How will 2023 project costs shape up?

As this year closes, a decline has already set in into construction costs compared to levels in Q4-2021 and Q1-2022. This could accelerate in the first few months of 2023, and more so if demand for building materials remains muted in China.

“(Prices on) major materials - copper, aluminium, steel - range around 25, 30 and 20 per cent down (from Q4-21 levels), except there is an increase in cement prices by 5 per cent from the same period,” said Janakiram V.V.S., Managing Director at the project consultancy Hill International’s India operations.

For the past two quarters, there is generally a fall in key material costs except for those imported (region specific) due to fluctuating fuel prices and increased shipping costs. The fall in building material prices is minimised because of this increase.

- Janakiram V.V.S. of Hill International's India operation

Steel prices iron out volatility - for now

For now, steel prices are on the softer side, spurring the chances for higher offtake. “Demand has increased, definitely, and hope it will remain the same at least until Q2-2023,” said Bharat Bhatia, CEO at Conares, which has multiple steel mills in Dubai.

In US dollar terms, this year’s consumption of steel rebars is around $1.5 billion to $2 billion. Prices were higher by 20-30 per cent compared to 2020 during the early half of the year, but now, the market has softened by 10 per cent or so.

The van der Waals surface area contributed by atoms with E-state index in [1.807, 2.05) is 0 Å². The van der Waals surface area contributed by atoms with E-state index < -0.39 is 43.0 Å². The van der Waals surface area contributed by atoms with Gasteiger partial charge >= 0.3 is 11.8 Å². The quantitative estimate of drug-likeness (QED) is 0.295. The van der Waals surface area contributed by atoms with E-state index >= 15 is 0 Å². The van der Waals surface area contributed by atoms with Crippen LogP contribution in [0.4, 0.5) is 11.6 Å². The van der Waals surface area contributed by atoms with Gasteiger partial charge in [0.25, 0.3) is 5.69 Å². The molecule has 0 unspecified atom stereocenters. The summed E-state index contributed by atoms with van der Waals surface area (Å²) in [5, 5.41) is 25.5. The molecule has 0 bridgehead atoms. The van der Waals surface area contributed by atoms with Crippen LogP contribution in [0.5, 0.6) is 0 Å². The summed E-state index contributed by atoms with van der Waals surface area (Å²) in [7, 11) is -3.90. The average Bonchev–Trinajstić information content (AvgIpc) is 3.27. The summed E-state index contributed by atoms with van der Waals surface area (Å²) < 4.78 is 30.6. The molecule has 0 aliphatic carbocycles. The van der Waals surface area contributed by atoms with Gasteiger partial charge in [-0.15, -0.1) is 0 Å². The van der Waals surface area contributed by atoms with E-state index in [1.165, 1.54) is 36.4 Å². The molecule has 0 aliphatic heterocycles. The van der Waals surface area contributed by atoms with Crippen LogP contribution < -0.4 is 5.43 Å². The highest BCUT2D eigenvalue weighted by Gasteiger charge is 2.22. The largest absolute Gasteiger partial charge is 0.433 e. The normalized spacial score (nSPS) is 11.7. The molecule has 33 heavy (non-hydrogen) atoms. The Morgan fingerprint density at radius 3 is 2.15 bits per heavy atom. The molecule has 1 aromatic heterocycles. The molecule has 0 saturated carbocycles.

- Bharat Bhatia of Conares

Property buyers, too, can benefit

At some point, whatever is happening on material and shipping costs will translate into some price benefits for property buyers in the UAE. Apart from values gaining from high demand - especially for ready properties - the other big influence on property pricing has to do with cost inflation. Through most of 2021, developers did their utmost not to pass on these costs onto buyers. But by early this year, they could not no longer afford to do so, having seen their own project costs swell by 15-30 per cent.

Dileep Kumar is Chairman-CEO at Heilbronn Contracting LLC, a contractor that recently ventured into offplan development with a project in JVC. He’s downright optimistic on what could be in store with pricing.

“The building material price hikes will definitely stabilise in 2023 for various reasons,” said Kumar. “There is reduced shipping costs and some slowing down on major projects, etc. Most materials are expected to be readily available.

We are not sure many major projects are going to be launched in 2023. However, many high-end private villas and affordable mid-size residential buildings are expected to start construction in 2023.

- Dileep Kumar of Heilbronn Contracting LLC

New luxury villas, most definitely, will be there. Whether on the Palm, Jumeira Bay or relatively untested locations by the Creek side, there are a lot of these homes coming through in the next two years. An upturn the industry believes should keep the drive going well through this period.

If building material prices do not give any price jolts and project contract sums get paid in ‘reasonable’ time, UAE construction can expect some smooth sailing.